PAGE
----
About the Artist

Nancy Bocek

Artist Biography:

A native Washingtonian, Nancy Bocek began her artistic journey with a bachelor’s degree in art history from Reed College. At work in Palo Alto, California, after graduation, Nancy accelerated her craft as a studio potter with a love for throwing on the wheel and a passion for functional design. Back in the Northwest at last, she expanded her practice at Pottery Northwest with increasingly sculptural pieces, often melding the functional with the ornate utilizing molded elements to create art vessels.

Nancy took time away from her practice to raise her family in Seattle. In 2012, Nancy entered Gage Academy of Art and began sculpting in earnest under the instruction and mentorship of sculptors Michael Magrath and Tip Toland. As Atelier monitor she gained valuable experience working with artists and models. Nancy graduated from the Magrath Atelier in June 2019 having completed an extensive set of benchmarks and capped by an independent project.

Artist Statement:

From the study of anatomy, to mastery of the materials and processes, to artistic expression, Nancy finds figurative sculpting spellbinding; a hands-on, intellectual and emotional exploration. Its demands are riveting at every turn, whether it’s constructing, firing, molding and casting or fabricating.

Nancy sculpts the human figure from life as a way to closely observe and engage with our humanity and to express the feelings we harbor of our personal and societal realities. She feels nothing may be more enjoyably challenging than translating a living person into an artwork with a life of its own while creating an accompanying visual language by the exploration of the meaning of form and allegorical narrative.

In many of her works, Nancy finds a new context for the human subject through an interaction with a form that has a function in human daily activity. Questions develop a visual language of metaphor and symbolism as a new context for the possibilities and complexities of our humanness. As our civilization’s mundane tools (hinge, spike) interact with the individual, we wonder: What does the form symbolize? How does it inform the artwork and interact with the subject? Why do we have a visceral reaction to it? Can it mean different things in different contexts and to different people? This investigation gives rise to questions regarding modern myths and mythologies and meaning for each individual viewer as well as the artist.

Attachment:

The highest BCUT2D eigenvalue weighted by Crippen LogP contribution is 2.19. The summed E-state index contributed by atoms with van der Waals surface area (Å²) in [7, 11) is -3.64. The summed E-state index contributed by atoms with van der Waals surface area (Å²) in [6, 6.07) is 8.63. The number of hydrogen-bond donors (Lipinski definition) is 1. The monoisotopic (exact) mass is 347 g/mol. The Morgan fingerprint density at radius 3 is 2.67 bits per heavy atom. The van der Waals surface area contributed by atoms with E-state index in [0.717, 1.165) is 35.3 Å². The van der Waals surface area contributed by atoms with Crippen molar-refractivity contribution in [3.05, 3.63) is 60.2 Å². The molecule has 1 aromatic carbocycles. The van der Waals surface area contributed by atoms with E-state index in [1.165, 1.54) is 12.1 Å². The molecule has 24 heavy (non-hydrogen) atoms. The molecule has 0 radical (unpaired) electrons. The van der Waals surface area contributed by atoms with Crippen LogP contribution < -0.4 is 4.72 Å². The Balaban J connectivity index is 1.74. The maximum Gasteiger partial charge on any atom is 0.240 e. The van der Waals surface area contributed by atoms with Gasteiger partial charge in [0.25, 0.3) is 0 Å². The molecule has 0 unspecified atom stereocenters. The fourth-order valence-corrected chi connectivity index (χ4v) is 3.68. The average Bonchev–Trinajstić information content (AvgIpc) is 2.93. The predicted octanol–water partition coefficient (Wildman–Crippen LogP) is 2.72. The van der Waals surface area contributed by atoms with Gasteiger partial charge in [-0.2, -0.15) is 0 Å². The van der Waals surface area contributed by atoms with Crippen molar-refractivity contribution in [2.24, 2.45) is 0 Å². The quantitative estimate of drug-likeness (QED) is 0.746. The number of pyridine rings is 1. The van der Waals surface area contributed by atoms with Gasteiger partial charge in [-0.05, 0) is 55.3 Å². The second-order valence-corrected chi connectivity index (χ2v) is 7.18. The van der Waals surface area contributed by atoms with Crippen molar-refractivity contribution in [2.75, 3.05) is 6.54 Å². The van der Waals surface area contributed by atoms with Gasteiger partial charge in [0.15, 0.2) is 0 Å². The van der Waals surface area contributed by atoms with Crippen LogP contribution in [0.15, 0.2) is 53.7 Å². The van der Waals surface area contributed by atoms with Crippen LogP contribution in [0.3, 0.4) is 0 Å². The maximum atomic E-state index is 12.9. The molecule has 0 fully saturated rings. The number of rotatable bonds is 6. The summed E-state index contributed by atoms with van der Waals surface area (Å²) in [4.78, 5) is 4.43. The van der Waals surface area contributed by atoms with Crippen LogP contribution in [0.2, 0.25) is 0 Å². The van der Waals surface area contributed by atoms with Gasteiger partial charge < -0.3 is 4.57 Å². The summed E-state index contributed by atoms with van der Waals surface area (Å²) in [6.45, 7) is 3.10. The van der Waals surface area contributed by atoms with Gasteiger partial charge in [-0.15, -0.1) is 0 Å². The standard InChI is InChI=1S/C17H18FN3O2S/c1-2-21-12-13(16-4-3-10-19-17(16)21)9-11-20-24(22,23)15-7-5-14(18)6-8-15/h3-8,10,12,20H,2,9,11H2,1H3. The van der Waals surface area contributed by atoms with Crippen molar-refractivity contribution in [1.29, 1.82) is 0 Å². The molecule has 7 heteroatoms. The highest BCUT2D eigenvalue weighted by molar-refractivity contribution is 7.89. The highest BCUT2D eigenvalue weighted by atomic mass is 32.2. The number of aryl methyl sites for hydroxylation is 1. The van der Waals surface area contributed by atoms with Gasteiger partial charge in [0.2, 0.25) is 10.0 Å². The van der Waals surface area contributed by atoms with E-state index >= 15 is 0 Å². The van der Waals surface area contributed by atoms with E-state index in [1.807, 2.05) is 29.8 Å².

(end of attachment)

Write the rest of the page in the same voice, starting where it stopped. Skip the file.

In other works, Nancy is considering feminism through allegory. As people face threats to the rights to their own bodies and the struggle for equality continues, she is curious about Lilith, mythological “first woman,” said to be Biblical Adam’s first wife: who Lilith was then and who is she now, and how she is relevant to modern times. Lilith is an interesting vehicle for Nancy’s questions about gender roles, and current political and social issues, also how art history is filtered through her contemporary viewpoint.

In her self-portraits Nancy experiments with thinking outside of the ceramic artist’s box. These works are of a fragile and temporary nature, rooted in her bond with clay and its expressive nature. Flipping a switch on her classical training to make a blind first print on her face versus representation by careful observation and modeling, she plays with breaking assumptions about self-portraiture conventions and an interesting exploration of self-expression by following a spark of an idea and making something “odd” and pure.